Infant neurodevelopment following in utero exposure to antidepressant medication



Professor Marie-Paule Austin, Perinatal and Women's Mental Health Unit, St John of God Health Care, 13 Grantham St., Burwood, NSW, Australia.

Tel: +61 02 9715 9229 |

Fax: +61 02 9747 6845 |




To examine the impact of pregnancy exposure to antidepressants on infant neurodevelopment.


A prospective, longitudinal study in which antidepressant-exposed (n = 35) and nonexposed (n = 23) infants were administered the Bayley Scales of Infant Development (BSID–III) at 18 months, which measures neurodevelopment across five domains. Data on obstetric and perinatal complications, maternal IQ, presence of mood disorder in pregnancy and up to and including 18 months, and psychosocial status were also collected.


Almost 90% of infants were exposed throughout the second and third trimesters to therapeutic antidepressant doses. Bivariate analysis showed no difference between exposed and unexposed infants in any of the neurodevelopmental outcomes. Maternal depression around birth or up to time of developmental testing was not associated with neurodevelopmental outcomes.


Our results suggest that pregnancy antidepressant exposure (mostly serotonin reuptake inhibitors) is not associated with poorer cognitive, motor or language development outcomes in infants at 18 months. This information supports earlier studies and adds into the available data used by clinicians and mothers making key decisions around the use of antidepressants in pregnancy. However, given the small sample size, and some degree of heterogeneity in terms of antidepressant exposure, these results need to be treated with caution.

Key notes

  • A controlled, prospective trial examining pregnancy SSRI exposure on neurodevelopmental outcomes at 18 months.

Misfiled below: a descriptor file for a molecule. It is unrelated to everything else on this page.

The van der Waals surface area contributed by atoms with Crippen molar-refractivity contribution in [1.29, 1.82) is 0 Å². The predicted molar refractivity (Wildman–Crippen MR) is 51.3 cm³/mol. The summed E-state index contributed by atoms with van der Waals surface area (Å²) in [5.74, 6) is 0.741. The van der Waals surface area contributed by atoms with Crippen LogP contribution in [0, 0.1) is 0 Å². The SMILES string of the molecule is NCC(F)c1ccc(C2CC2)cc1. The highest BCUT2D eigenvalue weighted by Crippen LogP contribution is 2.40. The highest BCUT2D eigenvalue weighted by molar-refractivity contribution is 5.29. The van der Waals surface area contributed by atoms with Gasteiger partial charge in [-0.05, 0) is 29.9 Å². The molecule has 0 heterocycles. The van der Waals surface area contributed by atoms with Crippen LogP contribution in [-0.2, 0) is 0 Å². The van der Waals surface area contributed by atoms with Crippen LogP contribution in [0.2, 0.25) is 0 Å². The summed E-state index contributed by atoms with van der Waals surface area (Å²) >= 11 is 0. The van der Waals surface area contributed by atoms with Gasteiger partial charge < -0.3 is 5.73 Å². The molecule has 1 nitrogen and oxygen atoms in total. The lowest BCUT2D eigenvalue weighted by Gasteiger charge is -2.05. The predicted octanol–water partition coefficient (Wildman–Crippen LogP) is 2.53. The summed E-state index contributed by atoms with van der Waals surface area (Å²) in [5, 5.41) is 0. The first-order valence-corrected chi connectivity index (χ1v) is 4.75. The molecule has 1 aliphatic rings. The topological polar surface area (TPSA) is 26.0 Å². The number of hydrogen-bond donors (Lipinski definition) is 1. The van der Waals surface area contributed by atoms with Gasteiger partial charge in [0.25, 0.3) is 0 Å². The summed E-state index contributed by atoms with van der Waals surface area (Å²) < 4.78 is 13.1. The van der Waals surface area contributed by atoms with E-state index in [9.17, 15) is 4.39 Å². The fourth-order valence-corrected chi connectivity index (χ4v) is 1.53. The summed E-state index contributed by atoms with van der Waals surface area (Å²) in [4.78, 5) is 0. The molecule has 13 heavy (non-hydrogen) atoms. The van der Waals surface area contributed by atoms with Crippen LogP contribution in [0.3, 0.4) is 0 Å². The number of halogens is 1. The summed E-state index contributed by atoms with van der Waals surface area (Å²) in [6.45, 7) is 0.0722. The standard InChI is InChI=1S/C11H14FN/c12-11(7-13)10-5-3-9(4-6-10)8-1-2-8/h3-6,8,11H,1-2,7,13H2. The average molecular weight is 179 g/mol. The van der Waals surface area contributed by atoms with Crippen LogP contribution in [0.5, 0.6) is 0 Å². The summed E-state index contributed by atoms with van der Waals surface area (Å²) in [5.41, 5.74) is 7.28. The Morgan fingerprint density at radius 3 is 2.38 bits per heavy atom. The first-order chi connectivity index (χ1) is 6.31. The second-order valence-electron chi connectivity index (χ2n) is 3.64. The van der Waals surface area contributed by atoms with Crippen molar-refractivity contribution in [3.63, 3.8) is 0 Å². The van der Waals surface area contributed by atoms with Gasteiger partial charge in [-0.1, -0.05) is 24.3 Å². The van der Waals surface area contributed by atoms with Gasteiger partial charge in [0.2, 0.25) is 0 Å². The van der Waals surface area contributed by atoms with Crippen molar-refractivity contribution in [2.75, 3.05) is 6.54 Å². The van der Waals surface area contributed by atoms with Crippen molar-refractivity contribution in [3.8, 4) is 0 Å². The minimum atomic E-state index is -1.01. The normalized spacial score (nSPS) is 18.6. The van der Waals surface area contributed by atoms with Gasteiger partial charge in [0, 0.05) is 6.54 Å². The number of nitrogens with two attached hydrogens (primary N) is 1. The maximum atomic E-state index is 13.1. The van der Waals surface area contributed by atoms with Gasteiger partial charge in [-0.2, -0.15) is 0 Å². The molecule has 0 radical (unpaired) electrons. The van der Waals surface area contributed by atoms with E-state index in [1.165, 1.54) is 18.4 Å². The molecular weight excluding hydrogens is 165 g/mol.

• There was no effect of SSRI exposure (majority of infants exposed in at least the second and third trimesters) on any Bailey's neurodevelopmental outcomes (cognition, language and motor development).
  • Our findings confirm earlier studies, but given the small sample size (SSRI exposed = 35; controls = 23), they need to be treated with caution.


Around 7.2% of pregnant women are affected by a major depression many of whom would benefit from an antidepressant [1]. Studies suggest that up to 50% pregnant women cease antidepressant use without consulting a medical practitioner [2], placing them at increased risk of relapse [3]. Thus, almost 70% of women ceasing antidepressant preconception relapsed in pregnancy versus 26% in the medicated, depressed comparison group [3]. High relapse rates may be associated with indirect risk to the foetus by suicidal behaviour, poor self-care, inadequate nutrition and poor antenatal clinic attendance, with a consequent lack of foetal monitoring [4]. Previous maternal death reports have shown that ‘psychiatric-related deaths’ are among the leading causes of maternal death with almost two-thirds of these occurring in pregnancy [5] and the majority being associated with severe, and often untreated, depressive illness [6].

Another aspect of untreated maternal mental illness in pregnancy is the possible direct effect of maternal illness per se upon the pregnancy and foetus. These include increased obstetric complications such as prematurity, low birthweight [7] and adverse impact on neurodevelopmental (cognitive, motor, emotional and behavioural) outcomes [8].

Up to 8% of women will be prescribed a selective serotonin reuptake inhibitor (SSRI) or an SNRI (e.g. Efexor) in pregnancy [9] with a trend towards increased prescribing in the last 10 years. Foetal antidepressant exposure is substantial as antidepressants cross the placental barrier at significant, albeit at differing, concentrations [10].